AFRICANGLOBE – The violence on the streets of Ukraine is far more than an expression of popular anger against a government. Instead, it is merely the latest example of the rise of the most insidious form of fascism that Europe has seen since the fall of the Third Reich.
Recent months have seen regular protests by the Ukrainian political opposition and its supporters – protests ostensibly in response to Ukrainian President Yanukovich’s refusal to sign a trade agreement with the European Union that was seen by many political observers as the first step towards European integration. The protests remained largely peaceful until January 17th when protesters armed with clubs, helmets, and improvised bombs unleashed brutal violence on the police, storming government buildings, beating anyone suspected of pro-government sympathies, and generally wreaking havoc on the streets of Kiev. But who are these violent extremists and what is their ideology?
The political formation is known as “Pravy Sektor” (Right Sector), which is essentially an umbrella organization for a number of ultra-nationalist right wing groups including supporters of the “Svoboda” (Freedom) Party, “Patriots of Ukraine”, “Ukrainian National Assembly – Ukrainian National Self Defense” (UNA-UNSO), and “Trizub”. All of these organizations share a common ideology that is vehemently anti-Russian, anti-immigrant, and anti-Jewish among other things. In addition they share a common reverence for the so called “Organization of Ukrainian Nationalists” led by Stepan Bandera, the infamous Nazi collaborators who actively fought against the Soviet Union and engaged in some of the worst atrocities committed by any side in World War II.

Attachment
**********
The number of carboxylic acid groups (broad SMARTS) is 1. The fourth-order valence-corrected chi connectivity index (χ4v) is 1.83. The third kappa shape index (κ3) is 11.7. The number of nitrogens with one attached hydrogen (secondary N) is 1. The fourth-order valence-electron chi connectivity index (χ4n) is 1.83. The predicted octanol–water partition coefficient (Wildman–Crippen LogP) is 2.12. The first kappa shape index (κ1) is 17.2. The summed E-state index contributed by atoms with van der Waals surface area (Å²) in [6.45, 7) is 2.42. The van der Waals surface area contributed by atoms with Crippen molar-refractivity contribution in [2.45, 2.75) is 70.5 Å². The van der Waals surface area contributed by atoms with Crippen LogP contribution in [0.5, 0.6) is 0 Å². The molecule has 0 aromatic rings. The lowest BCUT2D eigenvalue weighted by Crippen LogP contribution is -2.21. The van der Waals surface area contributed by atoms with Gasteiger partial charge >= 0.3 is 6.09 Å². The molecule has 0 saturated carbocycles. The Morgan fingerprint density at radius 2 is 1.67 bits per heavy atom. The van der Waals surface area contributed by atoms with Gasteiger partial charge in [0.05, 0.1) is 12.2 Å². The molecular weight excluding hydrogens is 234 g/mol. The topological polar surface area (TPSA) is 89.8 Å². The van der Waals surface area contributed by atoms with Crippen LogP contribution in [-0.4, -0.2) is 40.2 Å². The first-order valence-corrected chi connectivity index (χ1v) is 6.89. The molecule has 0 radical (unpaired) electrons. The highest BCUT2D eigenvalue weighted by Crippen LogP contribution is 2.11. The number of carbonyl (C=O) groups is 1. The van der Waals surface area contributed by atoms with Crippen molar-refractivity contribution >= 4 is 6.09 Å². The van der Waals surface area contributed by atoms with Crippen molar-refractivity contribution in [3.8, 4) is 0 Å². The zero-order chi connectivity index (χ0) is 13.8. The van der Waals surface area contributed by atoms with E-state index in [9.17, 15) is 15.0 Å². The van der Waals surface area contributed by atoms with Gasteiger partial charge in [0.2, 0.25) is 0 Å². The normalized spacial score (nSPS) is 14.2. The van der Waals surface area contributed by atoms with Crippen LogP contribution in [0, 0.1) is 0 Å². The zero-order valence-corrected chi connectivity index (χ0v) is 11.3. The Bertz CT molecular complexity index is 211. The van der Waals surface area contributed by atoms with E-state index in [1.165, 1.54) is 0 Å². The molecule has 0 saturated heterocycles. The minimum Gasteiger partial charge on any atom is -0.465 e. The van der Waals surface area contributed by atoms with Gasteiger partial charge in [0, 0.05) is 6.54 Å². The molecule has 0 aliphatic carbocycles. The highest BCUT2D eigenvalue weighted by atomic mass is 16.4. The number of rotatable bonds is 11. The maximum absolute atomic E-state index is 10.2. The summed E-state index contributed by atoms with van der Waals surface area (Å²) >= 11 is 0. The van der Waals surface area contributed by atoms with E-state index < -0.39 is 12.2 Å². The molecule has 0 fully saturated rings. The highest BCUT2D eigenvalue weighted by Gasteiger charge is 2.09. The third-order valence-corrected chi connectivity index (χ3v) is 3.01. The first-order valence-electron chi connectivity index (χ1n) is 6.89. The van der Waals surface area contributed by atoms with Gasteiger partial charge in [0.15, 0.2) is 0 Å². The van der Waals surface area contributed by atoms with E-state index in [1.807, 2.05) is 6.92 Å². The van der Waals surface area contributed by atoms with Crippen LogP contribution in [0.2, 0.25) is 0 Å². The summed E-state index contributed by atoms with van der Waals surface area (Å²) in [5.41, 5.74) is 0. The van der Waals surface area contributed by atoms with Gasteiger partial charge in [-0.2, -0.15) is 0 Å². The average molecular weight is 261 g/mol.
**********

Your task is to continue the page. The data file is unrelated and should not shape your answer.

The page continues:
While Ukrainian political forces, opposition and government, continue to negotiate, a very different battle is being waged in the streets. Using intimidation and brute force more typical of Hitler’s “Brownshirts” or Mussolini’s “Blackshirts” than a contemporary political movement, these groups have managed to turn a conflict over economic policy and the political allegiances of the country into an existential struggle for the very survival of the nation that these so called “nationalists” claim to love so dearly. The images of Kiev burning, Lviv streets filled with thugs, and other chilling examples of the chaos in the country, illustrate beyond a shadow of a doubt that the political negotiation with the Maidan (Kiev’s central square and center of the protests) opposition is now no longer the central issue. Rather, it is the question of Ukrainian fascism and whether it is to be supported or rejected.